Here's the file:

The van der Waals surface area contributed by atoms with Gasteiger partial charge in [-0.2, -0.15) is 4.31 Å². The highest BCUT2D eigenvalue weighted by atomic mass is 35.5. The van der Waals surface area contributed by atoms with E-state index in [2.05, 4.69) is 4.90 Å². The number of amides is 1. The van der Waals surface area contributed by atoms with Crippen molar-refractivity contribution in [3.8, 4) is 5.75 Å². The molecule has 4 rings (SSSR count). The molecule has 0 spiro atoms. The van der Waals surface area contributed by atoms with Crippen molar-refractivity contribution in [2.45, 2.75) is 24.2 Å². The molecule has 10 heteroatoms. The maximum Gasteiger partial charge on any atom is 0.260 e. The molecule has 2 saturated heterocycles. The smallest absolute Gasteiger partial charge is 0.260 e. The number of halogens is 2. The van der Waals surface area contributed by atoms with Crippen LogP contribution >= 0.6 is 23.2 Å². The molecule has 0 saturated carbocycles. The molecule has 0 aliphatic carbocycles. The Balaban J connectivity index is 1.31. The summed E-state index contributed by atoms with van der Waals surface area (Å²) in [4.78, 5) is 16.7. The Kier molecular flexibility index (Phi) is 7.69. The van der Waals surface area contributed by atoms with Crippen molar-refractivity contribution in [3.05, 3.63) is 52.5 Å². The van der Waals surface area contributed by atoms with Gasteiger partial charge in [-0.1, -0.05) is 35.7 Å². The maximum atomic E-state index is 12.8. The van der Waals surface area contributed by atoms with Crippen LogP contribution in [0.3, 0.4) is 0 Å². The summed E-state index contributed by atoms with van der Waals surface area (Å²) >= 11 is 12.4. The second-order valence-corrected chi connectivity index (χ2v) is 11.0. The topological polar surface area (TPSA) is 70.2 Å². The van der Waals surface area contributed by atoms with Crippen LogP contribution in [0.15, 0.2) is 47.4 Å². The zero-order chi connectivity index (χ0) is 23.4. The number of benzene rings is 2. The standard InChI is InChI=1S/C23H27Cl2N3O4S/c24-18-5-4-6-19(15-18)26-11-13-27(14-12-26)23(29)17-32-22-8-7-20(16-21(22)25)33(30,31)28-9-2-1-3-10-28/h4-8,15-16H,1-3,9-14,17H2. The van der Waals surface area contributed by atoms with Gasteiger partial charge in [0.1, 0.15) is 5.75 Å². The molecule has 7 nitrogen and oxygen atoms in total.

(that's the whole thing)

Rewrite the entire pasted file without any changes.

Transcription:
The van der Waals surface area contributed by atoms with Gasteiger partial charge in [-0.2, -0.15) is 4.31 Å². The highest BCUT2D eigenvalue weighted by atomic mass is 35.5. The van der Waals surface area contributed by atoms with E-state index in [2.05, 4.69) is 4.90 Å². The number of amides is 1. The van der Waals surface area contributed by atoms with Crippen molar-refractivity contribution in [3.8, 4) is 5.75 Å². The molecule has 4 rings (SSSR count). The molecule has 0 spiro atoms. The van der Waals surface area contributed by atoms with Crippen molar-refractivity contribution in [2.45, 2.75) is 24.2 Å². The molecule has 10 heteroatoms. The maximum Gasteiger partial charge on any atom is 0.260 e. The molecule has 2 saturated heterocycles. The smallest absolute Gasteiger partial charge is 0.260 e. The number of halogens is 2. The van der Waals surface area contributed by atoms with Crippen LogP contribution >= 0.6 is 23.2 Å². The molecule has 0 saturated carbocycles. The molecule has 0 aliphatic carbocycles. The Balaban J connectivity index is 1.31. The summed E-state index contributed by atoms with van der Waals surface area (Å²) in [4.78, 5) is 16.7. The Kier molecular flexibility index (Phi) is 7.69. The van der Waals surface area contributed by atoms with Crippen molar-refractivity contribution in [3.05, 3.63) is 52.5 Å². The van der Waals surface area contributed by atoms with Gasteiger partial charge in [-0.1, -0.05) is 35.7 Å². The maximum atomic E-state index is 12.8. The van der Waals surface area contributed by atoms with Crippen LogP contribution in [0.3, 0.4) is 0 Å². The summed E-state index contributed by atoms with van der Waals surface area (Å²) >= 11 is 12.4. The second-order valence-corrected chi connectivity index (χ2v) is 11.0. The topological polar surface area (TPSA) is 70.2 Å². The van der Waals surface area contributed by atoms with Crippen LogP contribution in [0.15, 0.2) is 47.4 Å². The zero-order chi connectivity index (χ0) is 23.4. The number of benzene rings is 2. The standard InChI is InChI=1S/C23H27Cl2N3O4S/c24-18-5-4-6-19(15-18)26-11-13-27(14-12-26)23(29)17-32-22-8-7-20(16-21(22)25)33(30,31)28-9-2-1-3-10-28/h4-8,15-16H,1-3,9-14,17H2. The van der Waals surface area contributed by atoms with Gasteiger partial charge in [0.1, 0.15) is 5.75 Å². The molecule has 7 nitrogen and oxygen atoms in total.